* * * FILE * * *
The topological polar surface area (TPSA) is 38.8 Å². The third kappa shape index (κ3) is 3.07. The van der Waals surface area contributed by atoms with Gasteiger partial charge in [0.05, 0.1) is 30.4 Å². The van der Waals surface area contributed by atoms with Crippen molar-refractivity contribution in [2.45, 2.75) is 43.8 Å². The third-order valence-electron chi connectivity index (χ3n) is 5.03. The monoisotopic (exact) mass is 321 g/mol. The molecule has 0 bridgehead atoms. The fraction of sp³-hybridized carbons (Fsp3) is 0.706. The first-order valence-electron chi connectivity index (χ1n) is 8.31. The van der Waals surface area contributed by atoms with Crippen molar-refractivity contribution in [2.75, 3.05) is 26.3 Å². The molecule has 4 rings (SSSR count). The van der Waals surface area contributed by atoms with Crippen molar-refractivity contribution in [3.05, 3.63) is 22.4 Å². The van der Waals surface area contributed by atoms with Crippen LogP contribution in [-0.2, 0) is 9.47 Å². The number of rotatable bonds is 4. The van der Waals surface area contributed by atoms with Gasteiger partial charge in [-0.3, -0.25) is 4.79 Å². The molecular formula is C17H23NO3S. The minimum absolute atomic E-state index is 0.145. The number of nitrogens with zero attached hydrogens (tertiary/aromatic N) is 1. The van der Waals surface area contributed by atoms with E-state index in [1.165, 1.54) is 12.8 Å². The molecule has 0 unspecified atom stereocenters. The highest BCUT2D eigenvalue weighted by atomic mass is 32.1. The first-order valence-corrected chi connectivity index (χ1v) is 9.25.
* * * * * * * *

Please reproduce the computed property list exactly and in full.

The topological polar surface area (TPSA) is 38.8 Å². The third kappa shape index (κ3) is 3.07. The van der Waals surface area contributed by atoms with Gasteiger partial charge in [0.05, 0.1) is 30.4 Å². The van der Waals surface area contributed by atoms with Crippen molar-refractivity contribution in [2.45, 2.75) is 43.8 Å². The third-order valence-electron chi connectivity index (χ3n) is 5.03. The monoisotopic (exact) mass is 321 g/mol. The molecule has 0 bridgehead atoms. The fraction of sp³-hybridized carbons (Fsp3) is 0.706. The first-order valence-electron chi connectivity index (χ1n) is 8.31. The van der Waals surface area contributed by atoms with Crippen molar-refractivity contribution in [2.75, 3.05) is 26.3 Å². The molecule has 4 rings (SSSR count). The van der Waals surface area contributed by atoms with Crippen molar-refractivity contribution in [3.05, 3.63) is 22.4 Å². The van der Waals surface area contributed by atoms with Crippen LogP contribution in [-0.2, 0) is 9.47 Å². The number of rotatable bonds is 4. The van der Waals surface area contributed by atoms with Gasteiger partial charge in [-0.3, -0.25) is 4.79 Å². The molecular formula is C17H23NO3S. The minimum absolute atomic E-state index is 0.145. The number of nitrogens with zero attached hydrogens (tertiary/aromatic N) is 1. The van der Waals surface area contributed by atoms with E-state index in [1.165, 1.54) is 12.8 Å². The molecule has 0 unspecified atom stereocenters. The highest BCUT2D eigenvalue weighted by atomic mass is 32.1. The first-order valence-corrected chi connectivity index (χ1v) is 9.25.